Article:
8 a.m. — I pick up coffee for my roommate and me, now that I am officially in the clear on COVID quarantine. She isn't out of the woods yet and we are both working from home, making us a little stir-crazy. I pay for both of our coffees and I know she'll get me back later. We sit on the stoop of our house and dream about the garden. We have a beautiful corner lot and a landlord that loves flowers, so we have full control. The birds are singing again. I don't think I'll tire of that sound anytime soon. $8.25
4:30 p.m. — I swing by the co-op and the farmers market. I grab food for date night tomorrow and pick up some kombucha and fancy cold brew for the rest of the week so that my roommate and I can have a little treat. I use my SNAP/EBT money, which sometimes feels like monopoly money... I want to be more diligent about making my grocery spending more intentional because I won't be on food assistance forever ($37.80 via SNAP).
6 p.m. — I put a few more things in my IKEA cart, but still don't click purchase.
10:30 p.m. — I take time to peruse the Parachute website in preparation for their upcoming sale. I have been setting some money aside for the past few months so that buying a new sheet set won't be a total blow to my bank account.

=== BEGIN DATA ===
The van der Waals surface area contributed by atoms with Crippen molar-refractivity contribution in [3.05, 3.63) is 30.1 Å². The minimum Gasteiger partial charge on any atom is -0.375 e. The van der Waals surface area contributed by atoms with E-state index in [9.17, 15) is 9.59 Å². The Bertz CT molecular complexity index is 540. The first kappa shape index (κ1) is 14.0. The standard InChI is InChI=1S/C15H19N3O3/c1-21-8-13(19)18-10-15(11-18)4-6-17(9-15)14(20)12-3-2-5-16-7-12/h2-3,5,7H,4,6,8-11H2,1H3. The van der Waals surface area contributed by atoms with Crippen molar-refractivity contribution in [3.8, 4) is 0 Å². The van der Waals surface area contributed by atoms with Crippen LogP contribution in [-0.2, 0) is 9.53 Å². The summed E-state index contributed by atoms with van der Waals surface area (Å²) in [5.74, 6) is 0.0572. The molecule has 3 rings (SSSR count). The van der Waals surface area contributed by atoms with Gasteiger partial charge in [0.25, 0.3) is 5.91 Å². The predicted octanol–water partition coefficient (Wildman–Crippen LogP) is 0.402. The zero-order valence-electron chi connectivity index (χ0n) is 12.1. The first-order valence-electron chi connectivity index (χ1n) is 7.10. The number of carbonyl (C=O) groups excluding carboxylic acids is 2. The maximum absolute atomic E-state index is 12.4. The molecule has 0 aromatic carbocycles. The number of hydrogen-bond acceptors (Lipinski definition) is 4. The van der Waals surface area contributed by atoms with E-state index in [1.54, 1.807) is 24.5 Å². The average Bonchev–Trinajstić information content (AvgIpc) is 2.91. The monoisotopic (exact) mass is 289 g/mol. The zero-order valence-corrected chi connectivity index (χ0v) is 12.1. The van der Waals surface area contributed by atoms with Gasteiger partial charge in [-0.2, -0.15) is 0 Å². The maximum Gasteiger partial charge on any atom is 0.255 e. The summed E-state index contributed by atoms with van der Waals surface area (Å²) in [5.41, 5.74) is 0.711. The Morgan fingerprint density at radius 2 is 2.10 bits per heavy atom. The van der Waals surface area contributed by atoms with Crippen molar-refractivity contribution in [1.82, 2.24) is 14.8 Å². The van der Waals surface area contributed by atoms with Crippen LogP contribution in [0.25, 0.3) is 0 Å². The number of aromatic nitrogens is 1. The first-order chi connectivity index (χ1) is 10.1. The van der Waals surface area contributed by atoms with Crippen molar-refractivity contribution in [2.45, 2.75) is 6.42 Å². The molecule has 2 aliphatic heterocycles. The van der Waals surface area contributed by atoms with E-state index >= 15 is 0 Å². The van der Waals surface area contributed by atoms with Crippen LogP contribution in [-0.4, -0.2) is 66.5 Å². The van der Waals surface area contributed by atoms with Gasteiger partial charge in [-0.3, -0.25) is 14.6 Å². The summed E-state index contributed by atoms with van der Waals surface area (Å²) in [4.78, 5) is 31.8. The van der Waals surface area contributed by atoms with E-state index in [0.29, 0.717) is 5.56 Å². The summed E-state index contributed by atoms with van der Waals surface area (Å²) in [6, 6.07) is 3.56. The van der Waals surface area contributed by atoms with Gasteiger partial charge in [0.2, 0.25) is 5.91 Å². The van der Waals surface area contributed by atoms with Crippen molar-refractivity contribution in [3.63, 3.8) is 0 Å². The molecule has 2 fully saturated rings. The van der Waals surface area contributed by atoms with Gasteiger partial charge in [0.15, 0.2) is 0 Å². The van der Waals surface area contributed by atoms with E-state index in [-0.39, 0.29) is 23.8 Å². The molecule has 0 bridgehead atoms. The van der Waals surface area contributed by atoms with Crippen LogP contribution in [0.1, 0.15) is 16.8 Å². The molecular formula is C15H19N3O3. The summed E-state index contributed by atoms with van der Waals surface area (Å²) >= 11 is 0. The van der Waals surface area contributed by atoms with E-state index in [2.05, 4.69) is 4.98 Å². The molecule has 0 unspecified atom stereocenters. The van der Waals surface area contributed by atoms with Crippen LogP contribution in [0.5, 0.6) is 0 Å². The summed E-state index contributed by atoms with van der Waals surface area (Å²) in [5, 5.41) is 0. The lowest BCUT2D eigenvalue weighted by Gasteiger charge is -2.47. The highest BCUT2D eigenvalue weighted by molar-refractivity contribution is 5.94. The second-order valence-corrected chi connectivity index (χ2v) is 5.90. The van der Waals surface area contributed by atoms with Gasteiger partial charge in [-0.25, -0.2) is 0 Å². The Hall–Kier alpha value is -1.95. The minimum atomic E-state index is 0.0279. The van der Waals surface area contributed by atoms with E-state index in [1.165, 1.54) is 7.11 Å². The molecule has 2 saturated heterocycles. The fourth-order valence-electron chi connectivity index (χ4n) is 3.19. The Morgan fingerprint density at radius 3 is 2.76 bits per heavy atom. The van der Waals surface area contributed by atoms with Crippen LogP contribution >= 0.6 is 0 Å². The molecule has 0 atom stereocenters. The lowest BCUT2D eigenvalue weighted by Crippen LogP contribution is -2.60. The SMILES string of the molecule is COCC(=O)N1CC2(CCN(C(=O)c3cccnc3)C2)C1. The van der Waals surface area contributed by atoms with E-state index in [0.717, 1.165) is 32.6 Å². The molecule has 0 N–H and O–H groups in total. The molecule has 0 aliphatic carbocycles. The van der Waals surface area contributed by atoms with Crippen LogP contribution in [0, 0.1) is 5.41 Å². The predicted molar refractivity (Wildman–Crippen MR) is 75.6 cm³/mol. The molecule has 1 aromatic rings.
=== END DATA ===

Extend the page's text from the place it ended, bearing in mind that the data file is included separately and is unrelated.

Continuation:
Daily Total: $8.25

Day Four

11:30 a.m. — I run to the hardware store before work to grab a bird feeder and birdseed that they have on sale. I have just recently taken an interest in birds and I am excited to attract more to my yard. I didn't know that birdseed was so expensive, though! $17.10
8 p.m. — My girlfriend and I enjoy a nice meal at home together, using ingredients that I bought at the co-op. We spend a lot of our money on cooking ingredients because that is what is most important to us. Since the beginning of the pandemic, we haven't had a lot of meals out because we feel safer eating at home, so it feels like a good use of money.
Daily Total: $17.10

Day Five

8 a.m. — My girlfriend and I stop at the farmers' market before we head out of town for the weekend, and while we are there, I buy a t-shirt from a new vendor. Working as a local food advocate, I try to give as much of my money to local producers as I can and I love their logo. I plan to wear their shirt during my next shift at our local food hub. $33.80
8:30 a.m. — I spend a mix of cash and SNAP money at the farmers' market buying treats to eat on our road trip drive, fern fronds (one of my favorite specialty market finds in the spring!), and a few early spring veggies to put in the fridge. My girlfriend has to pry me away from the market so that we can actually get on the road. $15